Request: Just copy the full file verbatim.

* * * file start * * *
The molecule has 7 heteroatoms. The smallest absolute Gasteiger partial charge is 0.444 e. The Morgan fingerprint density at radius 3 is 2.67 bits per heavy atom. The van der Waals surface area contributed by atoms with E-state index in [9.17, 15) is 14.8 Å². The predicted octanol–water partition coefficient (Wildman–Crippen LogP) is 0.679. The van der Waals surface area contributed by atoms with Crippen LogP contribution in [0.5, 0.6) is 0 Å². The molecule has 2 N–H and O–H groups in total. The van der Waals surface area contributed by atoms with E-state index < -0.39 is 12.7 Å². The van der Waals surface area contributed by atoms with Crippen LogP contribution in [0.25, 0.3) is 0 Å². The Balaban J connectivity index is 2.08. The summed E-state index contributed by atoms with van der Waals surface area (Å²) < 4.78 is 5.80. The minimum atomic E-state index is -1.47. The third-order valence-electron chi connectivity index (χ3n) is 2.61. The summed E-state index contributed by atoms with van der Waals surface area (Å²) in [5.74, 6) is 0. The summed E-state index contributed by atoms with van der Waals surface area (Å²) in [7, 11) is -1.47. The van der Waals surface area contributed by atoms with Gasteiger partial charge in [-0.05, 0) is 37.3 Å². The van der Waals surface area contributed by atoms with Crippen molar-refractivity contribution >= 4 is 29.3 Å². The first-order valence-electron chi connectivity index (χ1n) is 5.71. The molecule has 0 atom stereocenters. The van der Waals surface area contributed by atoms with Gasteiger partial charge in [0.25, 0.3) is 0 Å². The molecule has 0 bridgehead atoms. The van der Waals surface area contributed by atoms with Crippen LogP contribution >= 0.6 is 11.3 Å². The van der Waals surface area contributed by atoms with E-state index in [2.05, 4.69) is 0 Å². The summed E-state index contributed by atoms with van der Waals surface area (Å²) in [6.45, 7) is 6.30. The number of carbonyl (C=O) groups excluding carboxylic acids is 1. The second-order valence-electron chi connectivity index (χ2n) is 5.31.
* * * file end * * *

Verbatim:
The molecule has 7 heteroatoms. The smallest absolute Gasteiger partial charge is 0.444 e. The Morgan fingerprint density at radius 3 is 2.67 bits per heavy atom. The van der Waals surface area contributed by atoms with E-state index in [9.17, 15) is 14.8 Å². The predicted octanol–water partition coefficient (Wildman–Crippen LogP) is 0.679. The van der Waals surface area contributed by atoms with Crippen LogP contribution in [0.5, 0.6) is 0 Å². The molecule has 2 N–H and O–H groups in total. The van der Waals surface area contributed by atoms with E-state index < -0.39 is 12.7 Å². The van der Waals surface area contributed by atoms with Crippen LogP contribution in [0.25, 0.3) is 0 Å². The Balaban J connectivity index is 2.08. The summed E-state index contributed by atoms with van der Waals surface area (Å²) < 4.78 is 5.80. The minimum atomic E-state index is -1.47. The third-order valence-electron chi connectivity index (χ3n) is 2.61. The summed E-state index contributed by atoms with van der Waals surface area (Å²) in [5.74, 6) is 0. The summed E-state index contributed by atoms with van der Waals surface area (Å²) in [7, 11) is -1.47. The van der Waals surface area contributed by atoms with Gasteiger partial charge in [-0.05, 0) is 37.3 Å². The van der Waals surface area contributed by atoms with Crippen molar-refractivity contribution >= 4 is 29.3 Å². The first-order valence-electron chi connectivity index (χ1n) is 5.71. The molecule has 0 atom stereocenters. The van der Waals surface area contributed by atoms with Gasteiger partial charge in [0.25, 0.3) is 0 Å². The molecule has 0 bridgehead atoms. The van der Waals surface area contributed by atoms with Crippen LogP contribution >= 0.6 is 11.3 Å². The van der Waals surface area contributed by atoms with E-state index in [2.05, 4.69) is 0 Å². The summed E-state index contributed by atoms with van der Waals surface area (Å²) in [6.45, 7) is 6.30. The number of carbonyl (C=O) groups excluding carboxylic acids is 1. The second-order valence-electron chi connectivity index (χ2n) is 5.31.